NEW YORK -- Marilyn
Carlson Nelson, chairwoman and CEO of Carlson Cos., made it
official last week: She waved a wand (literally) and named the
firms cruise business Regent Seven Seas Cruises, leaving behind the
previous name, Radisson Seven Seas Cruises.
Carlson is merging
two upscale businesses, the cruise operation and Regent
International Hotels, under a common brand. The company said it
chose a name most suggestive of luxury.
Radisson Seven Seas
has been pondering a name change for several years. One might ask
why the new name and the merger hadnt happened sooner. We earned
our way into this, Nelson said.
Picking up her
thought, Jay Witzel, CEO of Carlson Hotels and Carlson Cruises,
said that by building a luxury cruise business from the ground up,
Carlson proved to itself that it should bring together the brands
under the Regent name. Carlson has operated the five-star Regent
hotel chain since 1997.
It has been a
journey, Witzel said.
Mark Conroy, newly
named president of the Regent business on land as well as at sea,
said the cruise line is in a position to help in the development
and growth of the hotel business, which has eight properties but
will open nine more in the next two years.
In its early
phases, by contrast, the fledgling cruise line benefitted from its
association with the Radisson hotel business, said Conroy, who was
president and CEO of Radisson Seven Seas Cruises.
In conjunction with
the realignment, Carlson announced a fleetwide upgrade to the
Regent ships and stepped up the firms commitment to the global
Over the next 18
months, Witzel said, travel agents and customers will see enhanced
suite design, decor, amenities and technology. Regent also will
roll out or expand products and services on its four
described as a multimillion-dollar investment, will include
upgrades to all soft goods in guest suites and public spaces. New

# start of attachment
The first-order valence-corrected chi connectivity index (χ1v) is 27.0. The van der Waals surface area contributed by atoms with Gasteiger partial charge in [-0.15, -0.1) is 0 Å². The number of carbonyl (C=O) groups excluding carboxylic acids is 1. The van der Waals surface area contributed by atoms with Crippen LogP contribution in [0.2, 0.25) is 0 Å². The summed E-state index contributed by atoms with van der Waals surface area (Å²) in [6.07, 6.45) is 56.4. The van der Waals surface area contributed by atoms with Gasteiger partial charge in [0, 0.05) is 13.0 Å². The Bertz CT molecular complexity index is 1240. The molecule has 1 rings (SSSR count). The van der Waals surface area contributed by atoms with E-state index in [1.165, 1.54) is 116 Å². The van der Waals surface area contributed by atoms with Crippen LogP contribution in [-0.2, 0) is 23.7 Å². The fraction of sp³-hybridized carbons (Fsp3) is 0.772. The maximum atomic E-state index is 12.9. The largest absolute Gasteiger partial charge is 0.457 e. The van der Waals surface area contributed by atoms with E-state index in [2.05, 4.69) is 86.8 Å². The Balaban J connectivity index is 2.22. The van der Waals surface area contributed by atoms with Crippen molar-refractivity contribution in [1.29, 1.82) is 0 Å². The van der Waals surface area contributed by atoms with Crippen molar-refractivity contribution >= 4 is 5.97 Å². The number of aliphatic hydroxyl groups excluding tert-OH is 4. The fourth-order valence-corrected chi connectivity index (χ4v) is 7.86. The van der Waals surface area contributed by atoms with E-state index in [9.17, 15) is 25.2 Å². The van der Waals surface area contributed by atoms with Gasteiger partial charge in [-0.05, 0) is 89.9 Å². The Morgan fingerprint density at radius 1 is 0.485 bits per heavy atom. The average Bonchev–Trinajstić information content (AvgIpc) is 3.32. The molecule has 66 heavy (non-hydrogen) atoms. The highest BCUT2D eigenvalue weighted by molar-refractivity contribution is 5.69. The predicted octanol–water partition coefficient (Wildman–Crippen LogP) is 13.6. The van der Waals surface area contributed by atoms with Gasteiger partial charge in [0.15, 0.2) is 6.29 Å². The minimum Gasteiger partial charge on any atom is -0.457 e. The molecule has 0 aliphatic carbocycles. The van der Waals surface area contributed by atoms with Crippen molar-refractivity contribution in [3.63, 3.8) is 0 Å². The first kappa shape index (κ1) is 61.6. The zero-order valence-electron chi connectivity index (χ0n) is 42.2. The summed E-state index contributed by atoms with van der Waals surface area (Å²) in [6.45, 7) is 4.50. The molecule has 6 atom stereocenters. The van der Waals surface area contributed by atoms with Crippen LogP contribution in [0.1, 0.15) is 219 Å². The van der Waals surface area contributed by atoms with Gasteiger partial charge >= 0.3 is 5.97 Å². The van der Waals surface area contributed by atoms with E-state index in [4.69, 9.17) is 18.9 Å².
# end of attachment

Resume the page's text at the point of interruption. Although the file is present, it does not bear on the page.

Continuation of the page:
technology will encompass flat-screen TVs, DVD players, clocks and,
in top-category suites, iPod music systems.
wireless Internet access and cell phone service will be available
on the ships. Work will begin first on the Seven Seas Mariner on
The cruise line had
previously rolled out, in a soft launch last year, its Regent
Travel Concierge program, designed to help passengers customize
their experiences. Guests can choose from a variety of Concierge
Collection land trips, but they may also arrange -- in advance of
travel -- tour and hotel arrangements or dinner reservations.
The line also had
previously launched its Circles of Interest program, which enables
cruisers, on select departures, to join small circles of travelers
who share a common interest. The group shares workshops, classes,
lectures and customized tours led by experts on the featured
Carlson said the
Circles concept will be expanded with 10 themes in 2006: antiques,
jewelry and shopping; art design and museums; the environment and
marine life; exploration and wellness; families and friends; food
and wine; history, archaeology and literature; the performing arts;
photography; and romance.
Nelson said the
company is committed to the growing global luxury market, and I
think of it as redefining luxury.
For Regent, Nelson
said, the meaning of luxury comes down to three things: choice
(offering the broadest possible range of options), access (often on
an exclusive basis to atypical attractions) and intimacy (a
To contact the
reporter who wrote this article, send e-mail to Nadine Godwin at [email protected].